- Reporters Desk
Washington, D.C. — A federal judge approved a consent decree, Feb. 7, requiring the Environmental Protection Agency to review and, if necessary, update the standards controlling hazardous air pollution from oil refineries.
The review should result in more protective standards, limiting the amount of hazardous air pollutants that refineries release into the air throughout the United States. EPA’s proposed action is due by May 15, 2014. Final action is due by April 17, 2015.
About 150 oil refineries in 32 states self reported that they release at least 20,000 tons of hazardous air pollutants into communities each year, a toxic soup of poisonous chemicals like benzene, cyanide, and formaldehyde. These chemicals can cause cancer, breathing problems and smog.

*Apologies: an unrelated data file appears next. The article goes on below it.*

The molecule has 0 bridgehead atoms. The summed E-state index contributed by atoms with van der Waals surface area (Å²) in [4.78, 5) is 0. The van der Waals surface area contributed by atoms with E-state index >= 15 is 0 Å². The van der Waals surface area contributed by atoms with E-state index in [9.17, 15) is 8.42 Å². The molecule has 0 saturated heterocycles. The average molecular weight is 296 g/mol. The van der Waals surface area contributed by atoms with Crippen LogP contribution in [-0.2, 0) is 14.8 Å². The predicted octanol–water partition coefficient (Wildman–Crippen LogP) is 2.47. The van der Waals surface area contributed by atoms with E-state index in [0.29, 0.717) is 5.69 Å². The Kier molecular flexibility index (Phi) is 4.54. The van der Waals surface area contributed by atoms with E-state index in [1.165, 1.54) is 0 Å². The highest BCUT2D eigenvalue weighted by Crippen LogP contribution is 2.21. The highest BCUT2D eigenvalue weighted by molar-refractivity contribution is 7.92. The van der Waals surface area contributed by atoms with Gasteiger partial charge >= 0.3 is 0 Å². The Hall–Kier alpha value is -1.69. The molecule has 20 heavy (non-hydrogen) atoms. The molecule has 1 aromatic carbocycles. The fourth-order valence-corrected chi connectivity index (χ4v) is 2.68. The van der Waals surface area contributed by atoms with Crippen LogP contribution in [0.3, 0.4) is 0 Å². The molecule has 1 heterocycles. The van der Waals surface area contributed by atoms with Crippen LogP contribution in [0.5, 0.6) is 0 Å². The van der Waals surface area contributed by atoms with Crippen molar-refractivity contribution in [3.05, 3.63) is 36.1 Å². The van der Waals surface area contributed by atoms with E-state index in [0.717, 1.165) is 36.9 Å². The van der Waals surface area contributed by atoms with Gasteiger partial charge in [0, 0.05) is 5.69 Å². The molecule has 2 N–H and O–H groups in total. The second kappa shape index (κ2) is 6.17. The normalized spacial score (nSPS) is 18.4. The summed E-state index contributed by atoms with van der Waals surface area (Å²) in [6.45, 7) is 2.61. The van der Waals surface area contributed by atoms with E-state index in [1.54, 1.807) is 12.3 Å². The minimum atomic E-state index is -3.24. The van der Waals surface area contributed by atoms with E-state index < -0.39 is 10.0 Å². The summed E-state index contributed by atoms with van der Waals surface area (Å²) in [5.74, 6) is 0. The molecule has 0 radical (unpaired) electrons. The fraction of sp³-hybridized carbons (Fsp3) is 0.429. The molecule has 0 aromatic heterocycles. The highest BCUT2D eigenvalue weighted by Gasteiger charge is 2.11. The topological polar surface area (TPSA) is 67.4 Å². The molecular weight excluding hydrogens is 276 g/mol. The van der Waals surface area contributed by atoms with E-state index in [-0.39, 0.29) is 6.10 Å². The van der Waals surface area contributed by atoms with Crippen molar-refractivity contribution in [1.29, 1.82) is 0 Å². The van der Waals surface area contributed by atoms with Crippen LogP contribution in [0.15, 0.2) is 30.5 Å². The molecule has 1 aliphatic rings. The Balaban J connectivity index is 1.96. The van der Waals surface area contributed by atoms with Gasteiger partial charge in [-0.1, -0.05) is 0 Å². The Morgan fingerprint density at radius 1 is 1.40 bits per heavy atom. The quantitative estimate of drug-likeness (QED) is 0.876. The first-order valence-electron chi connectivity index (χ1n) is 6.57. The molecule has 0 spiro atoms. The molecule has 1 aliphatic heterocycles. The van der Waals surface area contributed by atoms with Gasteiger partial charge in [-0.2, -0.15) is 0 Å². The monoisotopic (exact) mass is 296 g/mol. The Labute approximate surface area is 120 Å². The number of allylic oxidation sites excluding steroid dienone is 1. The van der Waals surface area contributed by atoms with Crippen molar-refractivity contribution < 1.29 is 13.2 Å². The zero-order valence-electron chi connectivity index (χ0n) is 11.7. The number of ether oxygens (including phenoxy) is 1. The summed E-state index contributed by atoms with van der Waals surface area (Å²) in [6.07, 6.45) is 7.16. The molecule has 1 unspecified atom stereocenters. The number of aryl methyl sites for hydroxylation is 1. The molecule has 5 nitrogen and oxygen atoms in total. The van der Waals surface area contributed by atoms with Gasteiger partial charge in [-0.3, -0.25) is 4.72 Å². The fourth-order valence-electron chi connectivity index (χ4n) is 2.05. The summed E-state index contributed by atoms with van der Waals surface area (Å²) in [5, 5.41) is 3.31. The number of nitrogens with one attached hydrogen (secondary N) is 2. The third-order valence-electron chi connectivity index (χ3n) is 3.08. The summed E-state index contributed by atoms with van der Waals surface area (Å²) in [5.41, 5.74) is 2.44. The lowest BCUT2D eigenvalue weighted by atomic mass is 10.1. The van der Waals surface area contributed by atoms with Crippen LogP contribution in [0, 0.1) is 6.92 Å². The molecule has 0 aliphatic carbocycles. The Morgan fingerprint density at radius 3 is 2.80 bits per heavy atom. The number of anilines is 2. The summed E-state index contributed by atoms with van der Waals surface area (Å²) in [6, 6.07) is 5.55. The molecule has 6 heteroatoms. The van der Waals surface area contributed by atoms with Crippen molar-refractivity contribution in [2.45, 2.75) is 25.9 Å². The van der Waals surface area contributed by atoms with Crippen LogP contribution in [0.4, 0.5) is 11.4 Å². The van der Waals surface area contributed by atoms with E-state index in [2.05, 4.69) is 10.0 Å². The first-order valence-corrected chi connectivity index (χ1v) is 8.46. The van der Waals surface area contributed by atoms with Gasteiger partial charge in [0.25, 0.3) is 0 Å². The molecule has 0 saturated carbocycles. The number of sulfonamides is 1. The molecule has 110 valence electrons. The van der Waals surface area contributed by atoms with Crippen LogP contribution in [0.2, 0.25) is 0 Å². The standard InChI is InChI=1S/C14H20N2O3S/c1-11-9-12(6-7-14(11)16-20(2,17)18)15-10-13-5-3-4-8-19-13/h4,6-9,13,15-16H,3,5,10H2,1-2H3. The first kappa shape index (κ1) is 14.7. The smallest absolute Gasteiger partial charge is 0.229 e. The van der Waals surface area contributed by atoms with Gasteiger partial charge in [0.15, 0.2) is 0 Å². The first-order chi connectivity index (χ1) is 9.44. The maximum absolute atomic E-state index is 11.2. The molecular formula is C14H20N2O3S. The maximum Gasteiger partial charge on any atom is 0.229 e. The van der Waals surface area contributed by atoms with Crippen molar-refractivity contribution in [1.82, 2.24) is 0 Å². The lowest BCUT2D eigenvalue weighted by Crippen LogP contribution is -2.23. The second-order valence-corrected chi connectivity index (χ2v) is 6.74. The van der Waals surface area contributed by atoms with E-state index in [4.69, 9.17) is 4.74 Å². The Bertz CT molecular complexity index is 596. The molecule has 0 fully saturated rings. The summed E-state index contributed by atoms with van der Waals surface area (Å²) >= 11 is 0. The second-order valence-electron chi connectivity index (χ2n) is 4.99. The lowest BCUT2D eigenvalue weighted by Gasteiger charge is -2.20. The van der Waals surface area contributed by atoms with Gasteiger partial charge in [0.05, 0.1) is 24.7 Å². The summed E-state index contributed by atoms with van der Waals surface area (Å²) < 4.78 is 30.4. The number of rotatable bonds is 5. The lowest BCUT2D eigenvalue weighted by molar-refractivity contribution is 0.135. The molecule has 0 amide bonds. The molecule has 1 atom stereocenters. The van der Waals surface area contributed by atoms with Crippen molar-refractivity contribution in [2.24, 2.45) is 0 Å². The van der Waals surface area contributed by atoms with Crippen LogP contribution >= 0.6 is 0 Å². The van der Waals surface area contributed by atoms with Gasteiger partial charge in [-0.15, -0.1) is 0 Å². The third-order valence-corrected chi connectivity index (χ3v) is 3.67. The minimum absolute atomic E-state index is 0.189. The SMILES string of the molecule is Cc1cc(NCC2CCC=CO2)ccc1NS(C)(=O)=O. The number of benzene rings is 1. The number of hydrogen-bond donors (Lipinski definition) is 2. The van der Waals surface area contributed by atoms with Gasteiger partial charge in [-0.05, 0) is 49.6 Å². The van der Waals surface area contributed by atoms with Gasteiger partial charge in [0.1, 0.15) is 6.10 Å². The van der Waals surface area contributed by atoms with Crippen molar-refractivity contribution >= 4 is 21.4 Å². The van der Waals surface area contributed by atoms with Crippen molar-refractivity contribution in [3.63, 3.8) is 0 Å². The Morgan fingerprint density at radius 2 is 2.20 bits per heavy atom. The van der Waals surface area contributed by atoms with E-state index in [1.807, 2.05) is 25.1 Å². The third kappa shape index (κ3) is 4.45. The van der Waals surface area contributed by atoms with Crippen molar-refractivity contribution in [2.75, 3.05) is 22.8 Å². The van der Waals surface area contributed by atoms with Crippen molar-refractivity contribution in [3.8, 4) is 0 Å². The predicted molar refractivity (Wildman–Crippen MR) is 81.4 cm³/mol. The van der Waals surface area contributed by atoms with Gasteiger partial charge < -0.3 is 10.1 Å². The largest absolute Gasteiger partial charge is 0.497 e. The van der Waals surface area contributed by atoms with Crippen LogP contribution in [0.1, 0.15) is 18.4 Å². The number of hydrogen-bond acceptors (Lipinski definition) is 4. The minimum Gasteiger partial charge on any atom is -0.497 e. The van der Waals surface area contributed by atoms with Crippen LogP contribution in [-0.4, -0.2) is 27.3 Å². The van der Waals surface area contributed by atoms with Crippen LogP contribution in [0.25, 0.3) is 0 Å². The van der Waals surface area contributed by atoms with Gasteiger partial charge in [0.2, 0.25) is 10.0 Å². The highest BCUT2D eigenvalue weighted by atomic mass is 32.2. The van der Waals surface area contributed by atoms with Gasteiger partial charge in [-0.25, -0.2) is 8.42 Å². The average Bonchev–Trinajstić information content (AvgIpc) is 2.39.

Those emissions are vastly underreported by the industry, as shown by a new analysis of refinery emissions released on Feb. 6 by the Environmental Integrity Project and recent studies at Marathon, Shell, and British Petroleum facilities in Texas. EPA’s rulemaking will finally have to address the emissions actually going into the air from flares, tanks, and other components at refineries and the health impacts those emissions create.
The consent decree resulted from a lawsuit filed by Earthjustice and the Environmental Integrity Project on behalf of affected community groups in Texas, California and Louisiana. The groups charged that the EPA violated requirements in the Clean Air Act that the agency review its standards for the emissions of hazardous pollutants eight years after they were initially set. For part of the covered rules, it has been more than 16 years since the agency conducted such a review.
During its review, the EPA will be required to consider the best methods available for controlling emissions of hazardous air pollutants from the nation’s oil refineries and ensure that it sets standards that protect public health from the many dangers they pose.
The affected communities living in close proximity to refineries are disproportionately African-American, Latino and low-income with higher percentages of children.